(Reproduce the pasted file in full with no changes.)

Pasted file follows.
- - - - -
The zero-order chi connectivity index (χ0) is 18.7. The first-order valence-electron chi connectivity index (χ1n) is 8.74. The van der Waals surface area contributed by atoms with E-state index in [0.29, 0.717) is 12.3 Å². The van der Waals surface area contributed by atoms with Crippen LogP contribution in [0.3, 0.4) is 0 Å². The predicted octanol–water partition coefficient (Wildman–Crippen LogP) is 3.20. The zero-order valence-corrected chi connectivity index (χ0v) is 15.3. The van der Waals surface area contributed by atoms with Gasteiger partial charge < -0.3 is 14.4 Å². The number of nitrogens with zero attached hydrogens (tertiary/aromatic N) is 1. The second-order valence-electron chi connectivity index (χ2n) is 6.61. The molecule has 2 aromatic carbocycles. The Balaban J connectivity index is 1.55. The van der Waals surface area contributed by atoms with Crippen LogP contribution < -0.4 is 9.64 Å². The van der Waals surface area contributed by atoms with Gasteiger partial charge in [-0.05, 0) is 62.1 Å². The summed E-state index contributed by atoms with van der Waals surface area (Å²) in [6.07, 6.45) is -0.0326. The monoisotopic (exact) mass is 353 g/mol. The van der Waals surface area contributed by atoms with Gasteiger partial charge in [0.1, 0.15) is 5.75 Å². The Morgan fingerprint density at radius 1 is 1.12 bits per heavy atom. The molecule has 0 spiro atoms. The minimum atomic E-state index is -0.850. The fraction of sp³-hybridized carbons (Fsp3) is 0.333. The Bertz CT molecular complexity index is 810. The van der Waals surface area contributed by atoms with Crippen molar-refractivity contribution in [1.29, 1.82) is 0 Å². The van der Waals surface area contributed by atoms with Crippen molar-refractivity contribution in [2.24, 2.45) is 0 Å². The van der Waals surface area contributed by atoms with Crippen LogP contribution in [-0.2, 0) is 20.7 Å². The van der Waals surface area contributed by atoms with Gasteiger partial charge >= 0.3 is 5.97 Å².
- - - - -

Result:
The zero-order chi connectivity index (χ0) is 18.7. The first-order valence-electron chi connectivity index (χ1n) is 8.74. The van der Waals surface area contributed by atoms with E-state index in [0.29, 0.717) is 12.3 Å². The van der Waals surface area contributed by atoms with Crippen LogP contribution in [0.3, 0.4) is 0 Å². The predicted octanol–water partition coefficient (Wildman–Crippen LogP) is 3.20. The zero-order valence-corrected chi connectivity index (χ0v) is 15.3. The van der Waals surface area contributed by atoms with Gasteiger partial charge < -0.3 is 14.4 Å². The number of nitrogens with zero attached hydrogens (tertiary/aromatic N) is 1. The second-order valence-electron chi connectivity index (χ2n) is 6.61. The molecule has 2 aromatic carbocycles. The Balaban J connectivity index is 1.55. The van der Waals surface area contributed by atoms with Crippen LogP contribution < -0.4 is 9.64 Å². The van der Waals surface area contributed by atoms with Gasteiger partial charge in [-0.05, 0) is 62.1 Å². The summed E-state index contributed by atoms with van der Waals surface area (Å²) in [6.07, 6.45) is -0.0326. The monoisotopic (exact) mass is 353 g/mol. The van der Waals surface area contributed by atoms with Gasteiger partial charge in [0.1, 0.15) is 5.75 Å². The Morgan fingerprint density at radius 1 is 1.12 bits per heavy atom. The molecule has 0 spiro atoms. The minimum atomic E-state index is -0.850. The fraction of sp³-hybridized carbons (Fsp3) is 0.333. The Bertz CT molecular complexity index is 810. The van der Waals surface area contributed by atoms with Crippen molar-refractivity contribution in [1.29, 1.82) is 0 Å². The van der Waals surface area contributed by atoms with Crippen molar-refractivity contribution in [2.24, 2.45) is 0 Å². The van der Waals surface area contributed by atoms with Crippen LogP contribution in [-0.2, 0) is 20.7 Å². The van der Waals surface area contributed by atoms with Gasteiger partial charge >= 0.3 is 5.97 Å².